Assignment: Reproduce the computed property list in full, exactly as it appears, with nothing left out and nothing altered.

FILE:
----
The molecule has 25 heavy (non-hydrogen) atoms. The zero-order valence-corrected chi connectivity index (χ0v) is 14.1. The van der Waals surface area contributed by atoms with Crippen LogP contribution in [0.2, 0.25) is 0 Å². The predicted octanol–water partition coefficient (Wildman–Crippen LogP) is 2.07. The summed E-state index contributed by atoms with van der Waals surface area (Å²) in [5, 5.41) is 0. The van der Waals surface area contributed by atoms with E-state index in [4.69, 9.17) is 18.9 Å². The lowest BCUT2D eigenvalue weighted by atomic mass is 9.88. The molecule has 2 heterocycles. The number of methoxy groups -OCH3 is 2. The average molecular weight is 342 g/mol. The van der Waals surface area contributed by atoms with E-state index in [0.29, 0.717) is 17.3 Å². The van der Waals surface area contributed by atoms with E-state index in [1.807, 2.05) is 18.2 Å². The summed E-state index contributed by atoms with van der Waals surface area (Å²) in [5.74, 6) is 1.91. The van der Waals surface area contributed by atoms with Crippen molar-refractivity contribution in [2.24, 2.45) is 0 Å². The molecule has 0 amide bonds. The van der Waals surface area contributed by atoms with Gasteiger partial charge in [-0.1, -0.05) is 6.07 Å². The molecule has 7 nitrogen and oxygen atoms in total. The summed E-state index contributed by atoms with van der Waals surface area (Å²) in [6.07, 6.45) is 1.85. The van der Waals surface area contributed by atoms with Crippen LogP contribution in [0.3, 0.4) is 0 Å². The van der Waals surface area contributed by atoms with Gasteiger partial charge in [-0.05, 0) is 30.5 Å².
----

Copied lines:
The molecule has 25 heavy (non-hydrogen) atoms. The zero-order valence-corrected chi connectivity index (χ0v) is 14.1. The van der Waals surface area contributed by atoms with Crippen LogP contribution in [0.2, 0.25) is 0 Å². The predicted octanol–water partition coefficient (Wildman–Crippen LogP) is 2.07. The summed E-state index contributed by atoms with van der Waals surface area (Å²) in [5, 5.41) is 0. The van der Waals surface area contributed by atoms with E-state index in [4.69, 9.17) is 18.9 Å². The lowest BCUT2D eigenvalue weighted by atomic mass is 9.88. The molecule has 2 heterocycles. The number of methoxy groups -OCH3 is 2. The average molecular weight is 342 g/mol. The van der Waals surface area contributed by atoms with E-state index in [0.29, 0.717) is 17.3 Å². The van der Waals surface area contributed by atoms with E-state index in [1.807, 2.05) is 18.2 Å². The summed E-state index contributed by atoms with van der Waals surface area (Å²) in [5.74, 6) is 1.91. The van der Waals surface area contributed by atoms with Crippen molar-refractivity contribution in [2.24, 2.45) is 0 Å². The molecule has 0 amide bonds. The van der Waals surface area contributed by atoms with Gasteiger partial charge in [-0.1, -0.05) is 6.07 Å². The molecule has 7 nitrogen and oxygen atoms in total. The summed E-state index contributed by atoms with van der Waals surface area (Å²) in [6.07, 6.45) is 1.85. The van der Waals surface area contributed by atoms with Crippen LogP contribution in [0.3, 0.4) is 0 Å². The van der Waals surface area contributed by atoms with Gasteiger partial charge in [-0.05, 0) is 30.5 Å².